My grandmother is fortunate enough to live within an easy drive of the Shady Maple Smorgasbord, a Pennsylvania Dutch-style dining extravaganza in Lancaster County. It's the size of a large auditorium, packed with tables and two gigantic buffet lines. It's the biggest restaurant, serving the most food, to the most people, that I've ever seen.
For dinner, each day the buffet includes: "46 salad bar items, 3 soups, 8 homemade breads & rolls, 4 cheeses, 8 meats, 14 vegetables, 10 cold desserts, 3 hot desserts, 8 pies, 6 cakes, sundae bar & many beverages." Plus the daily specials. On Tuesday, for example, there's also: "salmon, Cajun catfish, cod, oyster stew, beef brisket, New York strip steak and baked potatoes." A surfeit of tastiness, abundance beyond words — mmmm, mmmm, let's go!
Not so fast, Stanford-based dietician, Maya Adam, MD, would say. "Size matters. We can enjoy absolutely any food, as long as its consumed in moderation," she writes in a Healthier, Happy Lives Blog post, published today by Stanford Children's Health.
That means no King Size KitKat and no seconds at the smorgasbord dessert line, either. Try using smaller dishes, Adam suggests. Cut servings in half, eat half, save some for later or share with a friend. And pay attention to the food. No texting, TV watching or mindlessly shoveling food into your mouth. Savor each bite, Adam writes:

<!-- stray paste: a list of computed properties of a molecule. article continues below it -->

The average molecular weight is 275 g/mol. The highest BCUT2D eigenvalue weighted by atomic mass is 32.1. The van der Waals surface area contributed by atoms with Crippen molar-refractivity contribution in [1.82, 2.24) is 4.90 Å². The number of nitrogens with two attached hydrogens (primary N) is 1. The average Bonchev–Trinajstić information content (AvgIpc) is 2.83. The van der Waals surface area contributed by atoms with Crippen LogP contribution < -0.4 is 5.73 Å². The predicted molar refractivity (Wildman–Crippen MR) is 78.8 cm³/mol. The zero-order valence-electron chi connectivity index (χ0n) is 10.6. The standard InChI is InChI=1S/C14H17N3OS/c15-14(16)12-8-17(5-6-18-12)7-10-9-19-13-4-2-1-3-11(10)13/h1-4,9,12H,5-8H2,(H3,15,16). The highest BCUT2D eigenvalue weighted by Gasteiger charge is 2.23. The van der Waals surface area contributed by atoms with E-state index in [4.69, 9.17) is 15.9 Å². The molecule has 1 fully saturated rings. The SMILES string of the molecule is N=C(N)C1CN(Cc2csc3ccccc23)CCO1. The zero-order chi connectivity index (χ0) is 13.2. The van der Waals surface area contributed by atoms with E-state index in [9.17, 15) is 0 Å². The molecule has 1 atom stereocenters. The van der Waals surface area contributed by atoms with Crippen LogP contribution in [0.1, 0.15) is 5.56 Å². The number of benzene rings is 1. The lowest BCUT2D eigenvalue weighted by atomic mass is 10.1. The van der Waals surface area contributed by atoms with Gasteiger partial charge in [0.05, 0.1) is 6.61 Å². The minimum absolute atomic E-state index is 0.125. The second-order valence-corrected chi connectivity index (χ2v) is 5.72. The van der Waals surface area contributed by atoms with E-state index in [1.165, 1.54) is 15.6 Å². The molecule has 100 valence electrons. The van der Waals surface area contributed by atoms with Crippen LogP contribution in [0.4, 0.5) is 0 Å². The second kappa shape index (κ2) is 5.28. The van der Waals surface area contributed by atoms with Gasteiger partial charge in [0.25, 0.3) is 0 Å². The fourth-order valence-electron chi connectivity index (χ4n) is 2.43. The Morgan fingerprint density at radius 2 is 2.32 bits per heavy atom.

The truth is, when we eat real, fresh food in modest amounts (even if it's cooked with a pat of butter and a sprinkle of salt) it doesn't take much to leave us feeling completely satisfied.
Don't flip out if you just can't resist that smorgasbord. But practice moderation — that's the real way to think big about food.
Previously: Diabetes and nutrition: Healthy holiday eating tips, red meat and disease risk, and going vegetarian, Where is the love? A discussion of nutrition, health and repairing our relationship with food and "Less is more": Eating wisely, with delight, during the holidays
Photo by Hans